Soda companies have used aspartame in their diet beverages as a sugar-free sweetener for many years. The goal was to provide a calorie-free drink with a similar taste to the soda’s original formula. They thought it could help many people lose weight and help those with diabetes fight the disease. Today, research shows that the artificial sweetener may not be as beneficial as previously believed.
Aspartame is one of the most common artificial sweeteners in use, sold under the brand names NutraSweet and Equal, because it is 200 times sweeter than table sugar. It is made by combining the amino acids aspartic acids and phenylalanine together. When ingesting aspartame, the aspartic acid-phenylalanine bond is broken, creating minimal energy. Physicians initially thought that individuals with phenylketonuria (PKU) were the only ones who needed to refrain from aspartame. Now, research is showing that this chemical sweetener should be avoided by everyone.
The researchers, from the School of Medicine at The University of Texas Health Science Center, San Antonio, presented an animal study at the American Diabetes Association and found a link between aspartame consumption and blood sugar levels. They researched that if a mouse was fed chow mixed with aspartame, then the mouse had elevated fasting blood sugar levels, a suggestion of a diabetic or pre-diabetic condition. Although animal studies are not transferable to humans, the results were still meaningful.
A 2013 review called Folia Neuropathologica found that excess phenylalanine, a byproduct of aspartame metabolism in the body, reduces brain levels of serotonin and dopamine. Serotonin is responsible for the sleep/wake cycle, memory, and mood changes. Dopamine is necessary for sensations of pleasure, motivation, and thinking. A 2007 review published in Molecular Psychiatry showed that decreased levels of serotonin and dopamine contribute to major depressive disorder.
The U.S. Food and Drug Administration has received many anecdotal reports suggesting diet soda consumption may contribute to an increase in symptoms linked with Parkinson’s disease. Scientific studies are still waiting to confirm the association.
Excess amounts of another byproduct of aspartame metabolism, aspartic acid, can cause hyper-excitability. Another study presented in Folia Neuropathologica showed that aspartic acid is converted to glutamic acid, an excitatory neurotransmitter that stimulated nerve cells. Too much stimulation can eventually lead to cell death and neurodegenerative diseases.
The notion of whether aspartame causes cancer is controversial and is still being researched. A 2010 study in the American Journal of Industrial Medicine does suggest the possibility of aspartame increasing the risk of cancer. The occurrence of cancer was directly associated to the amount of aspartame consumed, indicating a dose-dependent relationship.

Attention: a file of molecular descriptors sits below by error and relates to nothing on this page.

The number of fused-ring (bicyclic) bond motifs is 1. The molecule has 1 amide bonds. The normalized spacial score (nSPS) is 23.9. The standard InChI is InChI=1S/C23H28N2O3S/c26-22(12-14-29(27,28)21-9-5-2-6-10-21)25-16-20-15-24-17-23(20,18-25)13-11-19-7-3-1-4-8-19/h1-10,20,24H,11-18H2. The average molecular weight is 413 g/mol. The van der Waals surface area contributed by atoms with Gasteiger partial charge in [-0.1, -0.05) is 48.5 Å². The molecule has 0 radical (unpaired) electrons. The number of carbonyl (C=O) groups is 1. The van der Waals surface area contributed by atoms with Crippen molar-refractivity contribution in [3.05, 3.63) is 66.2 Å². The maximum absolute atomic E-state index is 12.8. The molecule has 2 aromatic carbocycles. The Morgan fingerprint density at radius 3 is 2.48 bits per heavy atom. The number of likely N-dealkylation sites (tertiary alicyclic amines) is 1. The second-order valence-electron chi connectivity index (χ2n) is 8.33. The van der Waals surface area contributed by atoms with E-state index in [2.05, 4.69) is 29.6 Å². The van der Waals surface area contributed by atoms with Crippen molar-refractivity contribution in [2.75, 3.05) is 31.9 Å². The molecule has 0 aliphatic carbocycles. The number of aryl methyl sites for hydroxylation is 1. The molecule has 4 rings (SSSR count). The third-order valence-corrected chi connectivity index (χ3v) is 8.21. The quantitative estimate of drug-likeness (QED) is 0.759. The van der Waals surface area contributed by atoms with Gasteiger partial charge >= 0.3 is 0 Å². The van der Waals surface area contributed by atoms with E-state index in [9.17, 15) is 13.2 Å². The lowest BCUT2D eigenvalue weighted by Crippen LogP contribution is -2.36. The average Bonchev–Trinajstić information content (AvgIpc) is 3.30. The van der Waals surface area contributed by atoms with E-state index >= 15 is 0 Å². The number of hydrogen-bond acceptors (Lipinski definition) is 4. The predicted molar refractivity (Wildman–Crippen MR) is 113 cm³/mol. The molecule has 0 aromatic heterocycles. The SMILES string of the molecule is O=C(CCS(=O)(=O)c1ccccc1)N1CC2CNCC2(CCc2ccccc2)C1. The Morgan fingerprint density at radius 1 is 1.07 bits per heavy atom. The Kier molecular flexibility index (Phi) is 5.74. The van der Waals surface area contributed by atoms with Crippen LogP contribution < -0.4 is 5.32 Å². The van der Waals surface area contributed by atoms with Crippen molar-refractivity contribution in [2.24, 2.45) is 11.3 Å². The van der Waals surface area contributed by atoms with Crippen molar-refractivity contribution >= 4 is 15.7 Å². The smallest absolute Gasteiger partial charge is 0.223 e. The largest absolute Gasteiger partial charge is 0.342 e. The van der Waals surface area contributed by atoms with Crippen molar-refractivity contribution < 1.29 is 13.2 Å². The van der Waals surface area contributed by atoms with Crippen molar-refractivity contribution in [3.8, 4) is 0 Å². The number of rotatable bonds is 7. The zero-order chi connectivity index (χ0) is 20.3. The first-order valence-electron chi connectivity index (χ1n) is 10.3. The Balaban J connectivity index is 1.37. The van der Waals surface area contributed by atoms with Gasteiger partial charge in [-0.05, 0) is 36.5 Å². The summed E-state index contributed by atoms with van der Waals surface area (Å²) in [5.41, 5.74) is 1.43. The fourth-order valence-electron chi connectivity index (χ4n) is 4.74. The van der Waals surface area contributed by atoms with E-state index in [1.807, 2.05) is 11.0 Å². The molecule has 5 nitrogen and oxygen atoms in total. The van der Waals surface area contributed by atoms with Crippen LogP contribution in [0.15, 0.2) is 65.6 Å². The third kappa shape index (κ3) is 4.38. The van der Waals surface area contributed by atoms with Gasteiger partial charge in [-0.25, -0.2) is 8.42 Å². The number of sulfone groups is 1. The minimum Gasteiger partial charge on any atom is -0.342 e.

People should drink carbonated beverages in moderation. Though diet drinks are calorie-free, they do have a negative impact on the brain and waistline. Water is still a great alternative to sugar-free drinks and yields many positive health benefits.
Gold, M. (2003, January 12). Aspartame and Parkinson's Disease. Retrieved January 14, 2015, from http://www.fda.gov/ohrms/dockets/dailys/03/Jan03/012203/02P-0317_emc-000201.txt
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Rycerz, K., & Jaworska-Adamu, J. E. (2013). Review paper Effects of aspartame metabolites on astrocytes and neurons. Folia Neuropathol, 51(1), 10-17.
Ruhé, H. G., Mason, N. S., & Schene, A. H. (2007). Mood is indirectly related to serotonin, norepinephrine and dopamine levels in humans: a meta-analysis of monoamine depletion studies. Molecular psychiatry, 12(4), 331-359.
Soffritti, M., Belpoggi, F., Manservigi, M., Tibaldi, E., Lauriola, M., Falcioni, L., & Bua, L. (2010). Aspartame administered in feed, beginning prenatally through life span, induces cancers of the liver and lung in male Swiss mice. American journal of industrial medicine, 53(12), 1197-1206.
Helpful Peer-Reviewed Medical Articles:
Cohen, S. (2001). What's the truth about the health risks of sugar substitutes such as saccharin and aspartame?. Health news (Waltham, Mass.), 7(1), 10.
Huff, J., & Ladou, L. (2007). Aspartame bioassay findings portend human cancer hazards. International journal of occupational and environmental health, 13(4), 446-448.
Soffritti, M., Belpoggi, F., Esposti, D. D., Lambertini, L., Tibaldi, E., & Rigano, A. (2006). First experimental demonstration of the multipotential carcinogenic effects of aspartame administered in the feed to Sprague-Dawley rats. Environmental Health Perspectives, 379-385.
Duffey, K. J., Steffen, L. M., Van Horn, L., Jacobs, D. R., & Popkin, B. M. (2012). Dietary patterns matter: diet beverages and cardiometabolic risks in the longitudinal Coronary Artery Risk Development in Young Adults (CARDIA) Study. The American journal of clinical nutrition, 95(4), 909-915.